News

Electric ‘Smart’ Paper Picks Up on Pipe Leaks

Although spills inside a lab can often spell trouble, a University of Washington scientist found a way to turn an accidentally doused conductive material into an inventive new sensor. The lab mishap led to a “smart” paper that conducts electricity and provides wireless detection of water pipe leaks.

Posted in: News, Composites, Materials, Data Acquisition, Detectors, Sensors
Read More >>

New Solar Power Receivers are Better at Absorbing Sunlight

Sandia National Laboratories engineers have developed new fractal-like, concentrating solar power receivers for small- to medium-scale use that are up to 20 percent more effective at absorbing sunlight than current technology.

Posted in: INSIDER, Energy Efficiency, Solar Power
Read More >>

Asphalt Helps Batteries Charge Faster

A touch of asphalt may be the secret to creating high-capacity lithium metal batteries that charge 10 to 20 times faster than commercial lithium-ion batteries, according to Rice University scientists. In addition, the asphalt-containing batteries do not catch fire or explode, and manufacturing is simplified.

Posted in: INSIDER, Energy Efficiency
Read More >>

Body Energy as a Power Source

Smartphones, fitness trackers, and medical equipment have a constant hunger for power. The solution: power supply by means of energy produced by body movements. Two systems that meet this requirement were developed. One design uses body weight during walking, and the other generator can be worn on the wrist like a wristwatch.

Posted in: INSIDER, Energy, Energy Efficiency
Read More >>

Sound-Off: Without ‘100-Percent’ Security Assurance, Should We Drive Autonomous Cars?

In a Tech Briefs presentation, a reader asked our automotive expert: “How can we achieve autonomous cars without 100-percent cybersecurity?”

Posted in: News, Automotive
Read More >>

Will 'read-ahead' algorithms speed up 3D printing?

Our featured INSIDER story today showcased algorithms that allow 3D printers to anticipate motion and "read ahead" of its programming. The Michigan State University readers believe that the faster, more precise builds will allow 3D printers to create products twice as fast.

What do you think? Will 'read-ahead' algorithms speed up 3D printing?

Posted in: Question of the Week, Manufacturing & Prototyping, Rapid Prototyping & Tooling, Software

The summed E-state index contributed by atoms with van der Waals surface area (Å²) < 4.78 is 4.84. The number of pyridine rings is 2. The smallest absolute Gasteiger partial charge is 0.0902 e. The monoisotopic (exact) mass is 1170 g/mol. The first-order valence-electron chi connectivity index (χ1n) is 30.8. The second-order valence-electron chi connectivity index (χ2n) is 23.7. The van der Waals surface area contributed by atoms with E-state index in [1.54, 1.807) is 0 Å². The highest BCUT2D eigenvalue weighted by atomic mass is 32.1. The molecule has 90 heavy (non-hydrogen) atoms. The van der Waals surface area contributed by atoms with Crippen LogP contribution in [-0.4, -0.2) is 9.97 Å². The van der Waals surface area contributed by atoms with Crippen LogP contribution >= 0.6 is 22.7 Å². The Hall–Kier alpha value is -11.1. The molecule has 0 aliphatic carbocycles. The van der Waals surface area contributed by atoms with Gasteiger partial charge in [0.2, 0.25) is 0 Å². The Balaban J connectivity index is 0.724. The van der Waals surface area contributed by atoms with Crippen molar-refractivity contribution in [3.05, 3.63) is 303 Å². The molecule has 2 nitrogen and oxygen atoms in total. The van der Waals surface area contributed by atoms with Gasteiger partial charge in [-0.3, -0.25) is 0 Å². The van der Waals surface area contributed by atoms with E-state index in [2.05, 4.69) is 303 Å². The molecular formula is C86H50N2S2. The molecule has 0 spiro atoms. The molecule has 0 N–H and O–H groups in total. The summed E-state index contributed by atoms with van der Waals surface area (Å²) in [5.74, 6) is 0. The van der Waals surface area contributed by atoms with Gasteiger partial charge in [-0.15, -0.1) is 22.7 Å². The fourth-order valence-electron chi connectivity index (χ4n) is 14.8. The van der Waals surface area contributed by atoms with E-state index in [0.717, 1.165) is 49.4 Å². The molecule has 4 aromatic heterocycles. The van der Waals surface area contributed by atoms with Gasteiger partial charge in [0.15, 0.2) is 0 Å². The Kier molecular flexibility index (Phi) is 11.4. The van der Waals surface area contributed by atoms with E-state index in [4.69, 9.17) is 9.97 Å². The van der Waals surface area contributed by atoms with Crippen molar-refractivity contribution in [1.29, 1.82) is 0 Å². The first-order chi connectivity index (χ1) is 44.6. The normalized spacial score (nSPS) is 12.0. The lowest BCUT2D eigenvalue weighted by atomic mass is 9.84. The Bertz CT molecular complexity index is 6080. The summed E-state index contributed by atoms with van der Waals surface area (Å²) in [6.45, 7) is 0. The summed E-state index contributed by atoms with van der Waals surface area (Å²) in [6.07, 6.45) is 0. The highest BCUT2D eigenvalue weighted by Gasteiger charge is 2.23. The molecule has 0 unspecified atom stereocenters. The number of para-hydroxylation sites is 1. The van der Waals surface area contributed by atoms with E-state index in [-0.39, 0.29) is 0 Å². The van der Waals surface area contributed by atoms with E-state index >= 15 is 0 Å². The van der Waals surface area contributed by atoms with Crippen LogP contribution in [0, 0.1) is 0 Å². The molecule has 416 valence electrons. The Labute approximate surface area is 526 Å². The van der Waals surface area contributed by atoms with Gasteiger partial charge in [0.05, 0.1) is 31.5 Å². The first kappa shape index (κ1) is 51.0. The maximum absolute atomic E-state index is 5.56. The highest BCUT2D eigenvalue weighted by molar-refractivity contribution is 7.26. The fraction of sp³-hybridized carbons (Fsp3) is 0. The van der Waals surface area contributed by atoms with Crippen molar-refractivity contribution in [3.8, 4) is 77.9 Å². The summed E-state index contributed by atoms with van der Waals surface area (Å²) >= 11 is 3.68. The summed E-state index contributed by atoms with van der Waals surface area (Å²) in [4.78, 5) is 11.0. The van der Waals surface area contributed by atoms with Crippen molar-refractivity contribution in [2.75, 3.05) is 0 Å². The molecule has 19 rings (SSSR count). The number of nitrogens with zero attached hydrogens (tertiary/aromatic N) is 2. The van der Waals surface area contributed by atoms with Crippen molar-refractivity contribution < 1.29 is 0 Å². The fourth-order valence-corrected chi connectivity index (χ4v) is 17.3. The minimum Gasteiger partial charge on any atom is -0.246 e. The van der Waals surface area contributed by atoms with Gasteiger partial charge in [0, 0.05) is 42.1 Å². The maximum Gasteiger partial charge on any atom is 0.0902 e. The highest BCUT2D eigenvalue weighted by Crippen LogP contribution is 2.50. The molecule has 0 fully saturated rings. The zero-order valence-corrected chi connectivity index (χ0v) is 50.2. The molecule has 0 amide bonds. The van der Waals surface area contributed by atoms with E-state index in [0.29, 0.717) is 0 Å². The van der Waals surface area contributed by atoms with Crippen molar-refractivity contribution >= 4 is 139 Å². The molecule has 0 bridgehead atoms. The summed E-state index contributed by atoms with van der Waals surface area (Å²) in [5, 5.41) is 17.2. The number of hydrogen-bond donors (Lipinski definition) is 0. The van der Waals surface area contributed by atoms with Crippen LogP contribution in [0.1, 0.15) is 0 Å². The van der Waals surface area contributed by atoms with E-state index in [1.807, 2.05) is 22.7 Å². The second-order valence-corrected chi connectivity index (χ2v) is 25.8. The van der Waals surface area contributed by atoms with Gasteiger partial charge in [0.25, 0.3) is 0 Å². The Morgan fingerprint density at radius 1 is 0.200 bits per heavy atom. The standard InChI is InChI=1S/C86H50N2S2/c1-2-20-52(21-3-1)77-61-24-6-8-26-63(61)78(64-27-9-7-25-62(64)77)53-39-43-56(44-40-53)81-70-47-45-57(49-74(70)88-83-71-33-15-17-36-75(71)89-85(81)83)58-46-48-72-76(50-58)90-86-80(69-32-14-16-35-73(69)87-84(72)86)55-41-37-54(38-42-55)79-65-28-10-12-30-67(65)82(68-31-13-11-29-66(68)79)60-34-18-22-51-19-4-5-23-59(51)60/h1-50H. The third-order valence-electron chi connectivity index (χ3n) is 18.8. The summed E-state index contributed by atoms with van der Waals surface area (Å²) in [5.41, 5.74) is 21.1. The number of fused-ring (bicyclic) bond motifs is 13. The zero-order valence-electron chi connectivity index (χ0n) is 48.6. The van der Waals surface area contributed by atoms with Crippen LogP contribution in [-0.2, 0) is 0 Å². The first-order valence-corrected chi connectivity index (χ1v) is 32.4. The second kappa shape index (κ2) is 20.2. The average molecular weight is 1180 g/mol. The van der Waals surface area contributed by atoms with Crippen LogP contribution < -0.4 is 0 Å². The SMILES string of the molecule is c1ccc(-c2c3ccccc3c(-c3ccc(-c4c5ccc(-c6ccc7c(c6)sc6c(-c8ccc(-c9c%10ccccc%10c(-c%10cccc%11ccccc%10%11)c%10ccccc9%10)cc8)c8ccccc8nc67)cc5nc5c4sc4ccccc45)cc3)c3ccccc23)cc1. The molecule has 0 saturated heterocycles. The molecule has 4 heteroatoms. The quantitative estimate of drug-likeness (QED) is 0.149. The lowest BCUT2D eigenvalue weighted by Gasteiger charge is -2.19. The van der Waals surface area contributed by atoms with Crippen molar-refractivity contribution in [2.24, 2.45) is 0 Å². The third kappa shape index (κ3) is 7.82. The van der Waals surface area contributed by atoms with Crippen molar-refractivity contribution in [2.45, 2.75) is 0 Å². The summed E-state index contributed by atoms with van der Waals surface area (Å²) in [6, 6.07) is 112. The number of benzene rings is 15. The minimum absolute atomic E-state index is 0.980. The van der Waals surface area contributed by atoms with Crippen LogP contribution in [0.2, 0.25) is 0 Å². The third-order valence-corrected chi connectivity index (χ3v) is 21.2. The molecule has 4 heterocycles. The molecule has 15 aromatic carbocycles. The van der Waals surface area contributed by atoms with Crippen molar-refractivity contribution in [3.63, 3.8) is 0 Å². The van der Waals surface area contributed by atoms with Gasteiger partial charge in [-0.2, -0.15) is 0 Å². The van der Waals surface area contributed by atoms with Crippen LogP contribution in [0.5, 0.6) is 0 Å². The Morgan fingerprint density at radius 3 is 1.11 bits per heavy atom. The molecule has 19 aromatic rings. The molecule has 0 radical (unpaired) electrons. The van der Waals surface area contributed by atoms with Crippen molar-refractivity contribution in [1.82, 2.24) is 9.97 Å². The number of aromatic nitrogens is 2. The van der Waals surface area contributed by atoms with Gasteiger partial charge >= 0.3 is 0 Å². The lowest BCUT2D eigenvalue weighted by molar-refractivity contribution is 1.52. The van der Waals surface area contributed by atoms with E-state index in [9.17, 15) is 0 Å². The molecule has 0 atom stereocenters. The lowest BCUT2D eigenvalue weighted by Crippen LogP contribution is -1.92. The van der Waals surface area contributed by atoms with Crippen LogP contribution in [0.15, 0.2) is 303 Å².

Read More >>

A Semiconductor Breakthrough: Carbon Nanotubes Boost Thermoelectric Performance

In a report published in October, scientists from the U.S. Department of Energy’s National Renewable Energy Laboratory (NREL) used single-walled carbon nanotubes (SWNCTs) to advance the thermoelectric performance of organic semiconductors. The carbon nanotube thin films, they said, could ultimately be integrated into fabrics to convert waste heat into electricity or serve as a small power source.

Posted in: News, Energy, Energy Efficiency, Energy Harvesting, Energy Storage, Thermoelectrics, Composites, Materials, Semiconductors & ICs
Read More >>

Thinking Ahead with 3D Printing: Five Technologies to Watch

A 3D printer's moving parts can lead to vibrations and a flawed final product. Engineers at the University of Michigan anticipated the problem — and now, thanks to their algorithms, machines can do the same.

Posted in: News, Manufacturing & Prototyping, Rapid Prototyping & Tooling
Read More >>

Unique Imaging of Dinosaur's Skull Tells Evolutionary Tale

Researchers using Los Alamos' unique neutron-imaging and high-energy X-ray capabilities have exposed the inner structures of the fossil skull of a 74-million-year-old tyrannosauroid dinosaur nicknamed the Bisti Beast in the highest-resolution scan of tyrannosaur skull ever done. The results add a new piece to the puzzle of how these bone-crushing top predators evolved over millions of years.

Posted in: News, Imaging
Read More >>

New Dental Imaging Method Uses Squid Ink to Fish for Gum Disease

Squid ink might be a great ingredient to make black pasta, but it could also one day make getting checked for gum disease at the dentist less tedious and even painless. By combining squid ink with light and ultrasound, a team led by engineers at the University of California San Diego has developed a new dental imaging method to examine a patient's gums that is non-invasive, more comprehensive, and more accurate than the state of the art.

Posted in: News, Imaging, Imaging, Patient Monitoring
Read More >>

The U.S. Government does not endorse any commercial product, process, or activity identified on this web site.